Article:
Mexico Defense Secretary Walks Back Criticism of Militarization

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Mexico’s top military official says that soldiers will remain in the streets to fight organized crime, a seeming departure from earlier comments condemning militarization as a strategy, and a signal that the country remains far from setting aside this failing policy.

National Defense Secretary Salvador Cienfuegos Zepeda said that the military’s public security missions in Mexico would continue until necessary, Proceso reported on March 9.

Last year, however, Cienfuegos condemned the use of the military against organized crime.

“Not one of the people with responsibility for this institution is prepared to carry out the functions of the police,” he said. “We don’t do that. We don’t ask for it. We have no taste for it and we are not comfortable in this role.”

The official justified the apparent reversal of his previous stance by pointing to the public’s desire for military involvement in the fight against crime and the concordant presidential orders to maintain the military on the streets.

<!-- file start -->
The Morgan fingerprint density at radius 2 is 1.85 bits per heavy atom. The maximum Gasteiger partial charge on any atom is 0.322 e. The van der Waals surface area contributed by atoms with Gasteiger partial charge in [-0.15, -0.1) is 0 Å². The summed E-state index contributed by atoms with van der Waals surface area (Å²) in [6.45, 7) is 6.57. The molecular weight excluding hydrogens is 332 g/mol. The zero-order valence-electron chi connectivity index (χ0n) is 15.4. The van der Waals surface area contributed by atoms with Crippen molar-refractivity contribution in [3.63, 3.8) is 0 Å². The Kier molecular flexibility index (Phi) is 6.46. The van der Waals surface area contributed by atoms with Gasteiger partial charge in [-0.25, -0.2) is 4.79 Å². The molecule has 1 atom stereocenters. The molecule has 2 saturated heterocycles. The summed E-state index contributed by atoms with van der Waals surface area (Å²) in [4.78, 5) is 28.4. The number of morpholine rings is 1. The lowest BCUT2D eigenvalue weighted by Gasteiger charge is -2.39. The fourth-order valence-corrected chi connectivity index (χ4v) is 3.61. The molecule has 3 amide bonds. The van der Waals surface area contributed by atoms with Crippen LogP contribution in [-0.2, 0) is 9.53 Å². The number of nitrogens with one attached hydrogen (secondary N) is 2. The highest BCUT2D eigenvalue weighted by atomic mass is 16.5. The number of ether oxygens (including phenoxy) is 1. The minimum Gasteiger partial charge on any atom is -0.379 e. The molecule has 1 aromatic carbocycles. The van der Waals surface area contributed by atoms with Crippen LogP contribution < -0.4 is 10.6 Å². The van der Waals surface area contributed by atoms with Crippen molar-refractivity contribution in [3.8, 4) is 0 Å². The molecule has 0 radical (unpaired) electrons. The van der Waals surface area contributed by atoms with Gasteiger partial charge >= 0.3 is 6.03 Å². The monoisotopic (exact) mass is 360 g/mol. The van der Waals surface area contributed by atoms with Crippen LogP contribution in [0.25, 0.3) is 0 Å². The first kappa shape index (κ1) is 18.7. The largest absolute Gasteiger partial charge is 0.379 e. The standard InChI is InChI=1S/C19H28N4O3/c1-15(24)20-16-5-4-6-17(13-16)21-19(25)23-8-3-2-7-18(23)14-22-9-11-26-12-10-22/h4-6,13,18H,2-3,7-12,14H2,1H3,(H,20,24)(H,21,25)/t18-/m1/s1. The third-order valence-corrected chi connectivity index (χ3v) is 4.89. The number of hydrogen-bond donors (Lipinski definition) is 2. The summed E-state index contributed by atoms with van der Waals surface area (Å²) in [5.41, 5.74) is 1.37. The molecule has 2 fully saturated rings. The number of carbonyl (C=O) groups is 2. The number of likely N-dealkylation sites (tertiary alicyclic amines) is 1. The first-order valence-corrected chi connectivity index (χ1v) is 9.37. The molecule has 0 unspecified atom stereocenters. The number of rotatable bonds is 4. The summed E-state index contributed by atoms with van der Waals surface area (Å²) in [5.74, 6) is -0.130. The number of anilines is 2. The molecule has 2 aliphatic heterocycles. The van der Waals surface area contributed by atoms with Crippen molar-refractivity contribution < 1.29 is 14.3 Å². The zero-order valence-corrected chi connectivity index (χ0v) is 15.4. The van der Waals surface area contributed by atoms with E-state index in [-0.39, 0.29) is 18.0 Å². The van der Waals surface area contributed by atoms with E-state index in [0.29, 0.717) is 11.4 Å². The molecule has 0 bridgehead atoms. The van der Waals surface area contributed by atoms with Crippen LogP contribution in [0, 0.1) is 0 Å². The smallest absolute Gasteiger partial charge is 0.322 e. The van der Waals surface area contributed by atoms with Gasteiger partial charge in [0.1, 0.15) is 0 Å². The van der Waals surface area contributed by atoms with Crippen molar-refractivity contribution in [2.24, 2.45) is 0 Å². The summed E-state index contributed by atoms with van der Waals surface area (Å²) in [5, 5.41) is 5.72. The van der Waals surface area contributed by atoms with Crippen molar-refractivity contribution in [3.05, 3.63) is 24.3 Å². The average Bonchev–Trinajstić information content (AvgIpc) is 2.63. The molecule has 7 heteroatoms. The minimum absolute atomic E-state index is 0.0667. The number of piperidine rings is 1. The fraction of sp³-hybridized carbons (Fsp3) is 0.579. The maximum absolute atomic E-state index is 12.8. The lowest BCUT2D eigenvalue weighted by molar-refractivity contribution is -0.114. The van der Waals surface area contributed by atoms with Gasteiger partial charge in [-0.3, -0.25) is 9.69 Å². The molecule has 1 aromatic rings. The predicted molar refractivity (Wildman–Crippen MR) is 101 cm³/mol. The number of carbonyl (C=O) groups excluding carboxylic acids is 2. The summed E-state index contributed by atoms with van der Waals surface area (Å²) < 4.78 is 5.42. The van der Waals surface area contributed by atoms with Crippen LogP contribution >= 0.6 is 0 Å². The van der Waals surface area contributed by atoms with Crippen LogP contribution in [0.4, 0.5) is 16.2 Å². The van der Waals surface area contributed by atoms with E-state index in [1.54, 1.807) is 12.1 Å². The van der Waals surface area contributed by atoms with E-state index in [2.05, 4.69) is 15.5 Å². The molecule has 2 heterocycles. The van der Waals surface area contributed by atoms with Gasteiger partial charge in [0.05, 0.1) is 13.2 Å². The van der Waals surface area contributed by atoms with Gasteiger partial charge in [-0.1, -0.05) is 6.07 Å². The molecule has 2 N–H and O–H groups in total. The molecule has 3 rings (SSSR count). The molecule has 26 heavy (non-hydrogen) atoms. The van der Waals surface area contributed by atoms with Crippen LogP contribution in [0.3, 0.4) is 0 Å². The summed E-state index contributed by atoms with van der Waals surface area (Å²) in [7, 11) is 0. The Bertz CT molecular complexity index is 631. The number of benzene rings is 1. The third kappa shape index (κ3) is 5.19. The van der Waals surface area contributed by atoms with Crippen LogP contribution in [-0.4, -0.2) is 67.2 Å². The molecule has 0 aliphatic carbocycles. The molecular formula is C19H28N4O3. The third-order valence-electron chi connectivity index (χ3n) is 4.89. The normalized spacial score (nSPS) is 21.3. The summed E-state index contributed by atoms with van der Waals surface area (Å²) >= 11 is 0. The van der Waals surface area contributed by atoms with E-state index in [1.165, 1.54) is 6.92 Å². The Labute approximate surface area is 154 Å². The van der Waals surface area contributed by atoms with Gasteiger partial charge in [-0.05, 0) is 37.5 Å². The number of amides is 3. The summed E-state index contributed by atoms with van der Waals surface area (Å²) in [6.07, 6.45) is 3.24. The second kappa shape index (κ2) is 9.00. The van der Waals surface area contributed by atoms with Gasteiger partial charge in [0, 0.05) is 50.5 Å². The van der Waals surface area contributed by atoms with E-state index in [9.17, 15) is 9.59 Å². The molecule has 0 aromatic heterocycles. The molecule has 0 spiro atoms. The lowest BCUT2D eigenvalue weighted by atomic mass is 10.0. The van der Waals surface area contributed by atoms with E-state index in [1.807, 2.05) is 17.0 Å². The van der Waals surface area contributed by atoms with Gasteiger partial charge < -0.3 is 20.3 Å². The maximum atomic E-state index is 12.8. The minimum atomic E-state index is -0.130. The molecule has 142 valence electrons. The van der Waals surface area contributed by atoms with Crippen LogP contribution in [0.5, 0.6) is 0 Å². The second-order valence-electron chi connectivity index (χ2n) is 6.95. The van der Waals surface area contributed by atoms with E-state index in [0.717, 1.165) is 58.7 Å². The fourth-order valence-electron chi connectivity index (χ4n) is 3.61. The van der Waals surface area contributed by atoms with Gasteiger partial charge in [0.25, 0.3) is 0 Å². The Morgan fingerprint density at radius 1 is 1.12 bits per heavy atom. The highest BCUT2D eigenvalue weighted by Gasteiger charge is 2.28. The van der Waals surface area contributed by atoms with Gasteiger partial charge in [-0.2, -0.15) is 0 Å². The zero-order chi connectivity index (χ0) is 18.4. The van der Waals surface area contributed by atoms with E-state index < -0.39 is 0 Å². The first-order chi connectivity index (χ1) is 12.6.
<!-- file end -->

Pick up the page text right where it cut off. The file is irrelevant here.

Cienfuegos also argued that military deployment was necessary in certain states where powerful criminal organizations operate, and that the objective was actually to expand military presence across Mexican territory, reported La Jornada.

“The people are the ones that don’t want us to go,” he said. “It is society itself that is asking us not to go. We’re going to be there as long as society asks for it and the president does not give orders to the contrary.”

The defense secretary also urged Congress to pass a proposed Internal Security Law, which could actually expand the military’s role in fighting crime.

InSight Crime Analysis

Despite increasing levels of insecurity and violence that strongly suggest a failure of Mexico’s militarized security policies, Cienfuegos’ backtracking on his earlier comments indicates that the country is far from being ready to modify its perspective on how to tackle organized crime.

SEE ALSO: Mexico News and Profiles

As Cienfuegos pointed out, one of the main obstacles to sending soldiers back to the barracks is the public’s relative lack of trust in local police forces in comparison to the military. This makes it difficult for political leaders to support demilitarization initiatives. And given this political reality, Mexico’s decade-old strategy of militarizing the fight against crime is unlikely to shift gears in the near future.

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